As I continue interacting with Andrew Murray’s writings over the next number of weeks, I am currently spending time first with his short book Humility. In the fifth chapter of the book, Murray turns his attention from humility in the life and teaching of Jesus to the humility of Jesus’ disciples.
As one might expect, the disciples have both a grasp upon humility and a lack of humility at the same time. I find this encouraging since this is often my personal experience with humility in my own life. Murray highlights three aspects of the disciples’ struggle with humility that parallels what we often see in the life of Christians:
- “First, how much there may be of earnest and active religion while humility is still sadly wanting.” Or, to put it in my own language, we can be really authentically seeking God and at the same time be really proud.
- “Second, how impotent all external teaching and all personal effort is to conquer pride or give the meek and lowly heart.” Again, in my terms, just hearing teaching on humility and trying harder will not make you humble.
- “Third, it is only by the indwelling of Christ in His divine humility that we become truly humble.” Let’s get to the point: yielding to the life of Jesus in us is what will make us humble.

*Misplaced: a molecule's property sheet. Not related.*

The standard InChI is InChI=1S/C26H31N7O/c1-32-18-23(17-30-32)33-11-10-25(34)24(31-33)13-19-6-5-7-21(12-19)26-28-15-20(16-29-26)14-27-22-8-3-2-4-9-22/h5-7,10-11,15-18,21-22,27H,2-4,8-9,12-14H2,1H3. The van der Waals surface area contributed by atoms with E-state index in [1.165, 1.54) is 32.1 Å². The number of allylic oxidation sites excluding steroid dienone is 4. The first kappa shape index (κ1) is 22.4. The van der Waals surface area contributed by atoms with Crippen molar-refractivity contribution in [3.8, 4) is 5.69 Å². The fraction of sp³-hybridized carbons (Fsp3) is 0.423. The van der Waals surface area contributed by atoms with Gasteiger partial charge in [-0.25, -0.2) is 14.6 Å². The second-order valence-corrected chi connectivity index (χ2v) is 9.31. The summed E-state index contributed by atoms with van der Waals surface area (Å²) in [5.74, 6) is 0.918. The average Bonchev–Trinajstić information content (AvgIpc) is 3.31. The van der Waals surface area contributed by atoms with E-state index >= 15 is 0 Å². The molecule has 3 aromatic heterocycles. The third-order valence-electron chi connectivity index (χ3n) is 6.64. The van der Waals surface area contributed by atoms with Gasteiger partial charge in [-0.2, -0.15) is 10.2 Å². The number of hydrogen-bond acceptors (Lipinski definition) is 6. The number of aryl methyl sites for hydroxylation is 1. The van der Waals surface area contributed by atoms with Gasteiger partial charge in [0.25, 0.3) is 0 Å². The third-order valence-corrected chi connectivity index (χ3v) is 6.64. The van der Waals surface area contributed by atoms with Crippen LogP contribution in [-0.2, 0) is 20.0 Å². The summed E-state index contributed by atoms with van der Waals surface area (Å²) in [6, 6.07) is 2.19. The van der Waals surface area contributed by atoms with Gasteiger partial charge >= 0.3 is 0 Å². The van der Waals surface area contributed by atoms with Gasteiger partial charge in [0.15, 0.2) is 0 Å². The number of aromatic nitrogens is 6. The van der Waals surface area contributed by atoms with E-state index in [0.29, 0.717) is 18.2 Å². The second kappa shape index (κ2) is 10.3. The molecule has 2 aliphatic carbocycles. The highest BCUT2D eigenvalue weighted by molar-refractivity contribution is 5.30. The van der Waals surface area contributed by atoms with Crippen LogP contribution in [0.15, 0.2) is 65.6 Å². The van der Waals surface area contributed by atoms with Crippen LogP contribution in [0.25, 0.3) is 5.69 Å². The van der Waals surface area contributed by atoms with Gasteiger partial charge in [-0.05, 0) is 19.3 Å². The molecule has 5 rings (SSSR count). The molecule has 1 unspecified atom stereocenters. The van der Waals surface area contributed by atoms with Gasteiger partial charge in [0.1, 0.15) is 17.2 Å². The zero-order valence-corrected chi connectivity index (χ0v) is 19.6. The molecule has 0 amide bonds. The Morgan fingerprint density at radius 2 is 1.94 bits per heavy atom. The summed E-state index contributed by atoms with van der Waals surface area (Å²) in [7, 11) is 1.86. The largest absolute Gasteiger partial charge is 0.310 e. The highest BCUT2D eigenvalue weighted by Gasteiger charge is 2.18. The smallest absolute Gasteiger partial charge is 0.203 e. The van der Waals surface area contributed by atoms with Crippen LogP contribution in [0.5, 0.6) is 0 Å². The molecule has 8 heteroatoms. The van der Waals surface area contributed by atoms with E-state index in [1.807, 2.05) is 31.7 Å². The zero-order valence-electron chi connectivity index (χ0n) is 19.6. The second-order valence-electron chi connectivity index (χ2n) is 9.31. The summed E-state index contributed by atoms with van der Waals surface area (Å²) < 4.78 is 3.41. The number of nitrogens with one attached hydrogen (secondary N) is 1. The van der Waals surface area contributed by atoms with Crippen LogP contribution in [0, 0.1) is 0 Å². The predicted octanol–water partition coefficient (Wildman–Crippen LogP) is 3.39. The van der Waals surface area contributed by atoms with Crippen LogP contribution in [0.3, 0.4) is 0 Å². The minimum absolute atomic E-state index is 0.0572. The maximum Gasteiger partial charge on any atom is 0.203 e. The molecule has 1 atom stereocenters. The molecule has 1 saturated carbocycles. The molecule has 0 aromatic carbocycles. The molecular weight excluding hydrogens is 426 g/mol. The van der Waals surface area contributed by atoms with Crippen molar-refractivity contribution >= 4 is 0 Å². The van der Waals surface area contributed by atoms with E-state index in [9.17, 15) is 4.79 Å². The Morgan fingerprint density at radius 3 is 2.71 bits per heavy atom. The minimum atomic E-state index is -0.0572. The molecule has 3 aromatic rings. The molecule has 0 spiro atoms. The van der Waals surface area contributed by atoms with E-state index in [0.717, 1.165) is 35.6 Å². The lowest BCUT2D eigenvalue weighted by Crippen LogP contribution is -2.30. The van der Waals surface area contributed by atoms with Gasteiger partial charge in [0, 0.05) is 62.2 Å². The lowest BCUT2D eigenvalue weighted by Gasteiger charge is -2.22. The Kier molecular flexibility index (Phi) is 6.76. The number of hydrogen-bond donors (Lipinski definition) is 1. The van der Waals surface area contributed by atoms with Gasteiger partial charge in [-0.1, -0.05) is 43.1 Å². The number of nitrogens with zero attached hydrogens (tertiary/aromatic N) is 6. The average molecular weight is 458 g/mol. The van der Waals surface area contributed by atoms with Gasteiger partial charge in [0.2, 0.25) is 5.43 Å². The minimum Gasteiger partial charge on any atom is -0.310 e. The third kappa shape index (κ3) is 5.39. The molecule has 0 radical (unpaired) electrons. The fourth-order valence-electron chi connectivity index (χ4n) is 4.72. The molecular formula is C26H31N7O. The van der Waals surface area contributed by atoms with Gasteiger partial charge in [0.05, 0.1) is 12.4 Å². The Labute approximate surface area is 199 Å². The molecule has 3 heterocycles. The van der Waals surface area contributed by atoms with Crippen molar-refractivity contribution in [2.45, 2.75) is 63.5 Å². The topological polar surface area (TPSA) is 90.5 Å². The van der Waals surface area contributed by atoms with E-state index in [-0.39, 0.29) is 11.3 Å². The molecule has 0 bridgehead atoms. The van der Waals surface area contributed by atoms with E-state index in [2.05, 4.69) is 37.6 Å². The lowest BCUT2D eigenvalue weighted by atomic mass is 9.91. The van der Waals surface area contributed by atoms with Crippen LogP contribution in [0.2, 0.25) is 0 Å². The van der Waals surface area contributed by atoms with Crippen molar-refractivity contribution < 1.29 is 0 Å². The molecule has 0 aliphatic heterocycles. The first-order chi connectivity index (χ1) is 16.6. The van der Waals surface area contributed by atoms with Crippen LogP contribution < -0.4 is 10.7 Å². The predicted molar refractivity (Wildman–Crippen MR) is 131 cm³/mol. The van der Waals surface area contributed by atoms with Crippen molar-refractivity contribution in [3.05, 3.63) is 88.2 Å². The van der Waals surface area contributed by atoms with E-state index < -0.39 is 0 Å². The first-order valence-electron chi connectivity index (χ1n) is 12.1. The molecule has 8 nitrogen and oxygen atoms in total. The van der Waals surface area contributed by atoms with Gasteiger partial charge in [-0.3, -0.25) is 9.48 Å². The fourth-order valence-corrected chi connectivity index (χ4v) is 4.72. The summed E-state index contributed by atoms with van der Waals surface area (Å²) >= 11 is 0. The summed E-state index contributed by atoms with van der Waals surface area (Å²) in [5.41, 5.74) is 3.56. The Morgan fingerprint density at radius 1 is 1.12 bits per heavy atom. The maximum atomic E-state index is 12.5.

This chapter stopped me in my tracks. I had to take some time to pray about Murray’s words more than once. I tried to rush past some of what he said because it made me uncomfortable. But, to be honest, I did my best to ask God to search through me and change me. Reading a book titled Humility is not enough to make me humble. I need to surrender to God even more.
The final exhortation of the chapter was what I needed to hear:
To whichever class we belong, may I urge the pressing need there is for our all seeking a still deeper conviction of the unique place that humility holds in the religion of Christ, and the utter impossibility of the Church of the believer being what Christ would have them be, as long as His humility is not recognized as His chief glory, His first command, and our highest blessedness. Let us consider deeply how far the disciples were advanced while this grace was still so terribly lacking, and let us pray to God that other gifts may not so satisfy us, that we never grasp the fact that the absence of this grace is the secret cause why the power of God cannot do its mighty work. It is only where we, like the Son, truly know and show that we can do nothing of ourselves, that God will do all.
[Read the entire series of posts on Andrew Murray’s book Humility here.]